We’ve seen so much in the past few weeks that only last month feels like a lifetime ago.
In the black community, dealing with the systems of oppression and racism in this country is a daily task, much like brushing your teeth and yet the scars run deep. It most certainly runs deeper than a blank black box on a Tuesday afternoon.
When we say that we are striving to heal ourselves from inter-generational trauma, this is what we’re talking about. The ancestors would be both saddened and amazed with how things have changed and yet are still the same. Some of us have grandparents who are still alive watching us fight THE SAME EXACT FIGHT.
There are a lot of things that are rubbing me the wrong way right now. Maybe it’s petty but the way public facing people are beating around the bush when referring to police brutality and the unarmed deaths of Ahmad Aubrey, George Floyd, and Breonna Taylor as “everything going on right now” — Yea, I see this language as dismissive and potentially dangerous.
I’ve said it a million times and I’ll keep saying it. As a social justice organizer myself (When I say organizer, I mean that I’ve spent a number of years fighting, teaching and leading the people to freedom. Most of that for free and now I have the privilege of being able to sustain my life from doing such work.) I have a lot of thoughts on where we are in this fight, and I want to share that now. (Feel free to skip to where may apply)
To Black Folks
WE ARE ROCKSTARS.
I feel like we know this already but it’s always OK to put out the reminder.
The level of organization and turn out I have seen across the country has been out of this world. With that being said I hope that each and everyone of you who risked your lives and hit the streets are now taking care of yourselves. As cliché as it sounds, self-care is so important especially now! Every day as a black American, I wake up knowing that the enemy Never sleeps. I now use this knowledge to arm myself appropriately.
Let’s continue to look out for one another.
Now I gotta pop your hand…
Stop passing out cookies and barbecue plates to these companies, corporations and our allies until we start to see REAL systematic change. No amount of paint on the pavement, dedicated street signs or confederate flags being removed from NASCAR is going to bring George Floyd back to his family or hold Breonna Taylor’s killers accountable.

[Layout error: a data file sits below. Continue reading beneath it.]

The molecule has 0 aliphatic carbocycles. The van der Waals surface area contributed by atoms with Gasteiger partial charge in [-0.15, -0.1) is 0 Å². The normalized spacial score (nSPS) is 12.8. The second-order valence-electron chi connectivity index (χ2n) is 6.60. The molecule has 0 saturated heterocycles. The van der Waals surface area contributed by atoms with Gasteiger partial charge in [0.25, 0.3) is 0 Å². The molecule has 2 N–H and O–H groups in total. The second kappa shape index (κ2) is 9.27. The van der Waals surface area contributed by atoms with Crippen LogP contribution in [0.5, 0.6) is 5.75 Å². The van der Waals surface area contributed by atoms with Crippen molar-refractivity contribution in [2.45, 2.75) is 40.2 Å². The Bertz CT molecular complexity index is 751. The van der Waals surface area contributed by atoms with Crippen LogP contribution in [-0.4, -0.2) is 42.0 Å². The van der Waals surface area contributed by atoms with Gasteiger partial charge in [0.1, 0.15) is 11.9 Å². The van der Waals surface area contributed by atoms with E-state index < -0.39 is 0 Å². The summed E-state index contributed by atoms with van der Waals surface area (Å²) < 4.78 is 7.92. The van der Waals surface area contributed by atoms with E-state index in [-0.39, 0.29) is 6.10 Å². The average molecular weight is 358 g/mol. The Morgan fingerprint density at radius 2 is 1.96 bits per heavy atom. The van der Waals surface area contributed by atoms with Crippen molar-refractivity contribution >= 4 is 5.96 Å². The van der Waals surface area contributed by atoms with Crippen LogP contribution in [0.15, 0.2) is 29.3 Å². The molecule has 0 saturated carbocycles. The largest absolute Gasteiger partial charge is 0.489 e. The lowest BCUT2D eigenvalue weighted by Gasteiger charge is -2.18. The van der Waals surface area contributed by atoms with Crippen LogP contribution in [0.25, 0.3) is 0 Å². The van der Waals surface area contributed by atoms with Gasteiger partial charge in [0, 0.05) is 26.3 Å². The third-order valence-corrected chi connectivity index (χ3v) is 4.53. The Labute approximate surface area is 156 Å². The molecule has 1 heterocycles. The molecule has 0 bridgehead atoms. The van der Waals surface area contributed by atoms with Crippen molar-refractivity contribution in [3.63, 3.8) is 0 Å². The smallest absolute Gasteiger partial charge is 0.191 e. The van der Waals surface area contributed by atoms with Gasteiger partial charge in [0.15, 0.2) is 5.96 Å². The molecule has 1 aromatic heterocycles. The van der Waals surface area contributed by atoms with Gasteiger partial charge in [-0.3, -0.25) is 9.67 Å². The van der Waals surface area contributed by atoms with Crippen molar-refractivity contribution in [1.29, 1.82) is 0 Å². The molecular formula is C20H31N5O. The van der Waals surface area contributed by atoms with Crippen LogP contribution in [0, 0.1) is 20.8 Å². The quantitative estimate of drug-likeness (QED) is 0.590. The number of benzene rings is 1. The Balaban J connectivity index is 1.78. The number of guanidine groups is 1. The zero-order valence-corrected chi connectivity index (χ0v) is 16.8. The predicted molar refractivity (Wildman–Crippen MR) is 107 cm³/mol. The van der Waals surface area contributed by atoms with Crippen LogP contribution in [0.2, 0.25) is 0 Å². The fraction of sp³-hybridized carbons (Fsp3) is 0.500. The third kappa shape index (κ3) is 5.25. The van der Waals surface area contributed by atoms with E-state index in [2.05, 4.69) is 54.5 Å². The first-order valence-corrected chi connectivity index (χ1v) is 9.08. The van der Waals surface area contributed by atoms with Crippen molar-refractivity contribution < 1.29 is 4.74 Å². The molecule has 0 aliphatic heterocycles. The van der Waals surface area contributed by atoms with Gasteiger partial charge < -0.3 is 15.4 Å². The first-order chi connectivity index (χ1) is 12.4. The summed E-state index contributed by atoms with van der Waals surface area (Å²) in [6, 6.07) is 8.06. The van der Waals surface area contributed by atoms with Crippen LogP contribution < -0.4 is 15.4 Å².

*Before I’ve even completed this piece we now have more names to add.
Say all of their names.
Two words — Rizzo Statue.
It’s been a long time overdue, but to see the Frank Rizzo statue in Center City come down after all of these years, after all of the people he brutalized, is just… wow.
With that being said and with many more statues across the country being removed, I think it’s very important to never take our eyes off the prize. These are great wins, but similar to the Black Lives Matter art projects taking place on streets across America, this alone will not bring change.
Word on the street is that Mr. Rizzo may find himself in South Philly somewhere. Figures.
Last thing, Is it just me or is Philadelphia turning into a sundown town?
PLEASE BE CAREFUL OUT THERE
If I hear one more of you declare a break from social media because you are “overwhelmed” with “everything that’s going on” I’m going to screammmmmmmmm.
Seriously, if I actually know who you are, I’m going to cut you off and keep it moving.
Imagine having the privilege to decide to take a break from racism because your “feeling stressed”.
While you’re muting and unpluging, BLACK FOLKS ARE BEING HUNTED.
Also, stop telling people that there’s so much you didn’t know about racism.
only people weren’t threatening to cancel you.
Stop telling people you don’t know what you should do or what to say. It’s a literally OK not to share every thought that comes to your mind. Save yourself some dragging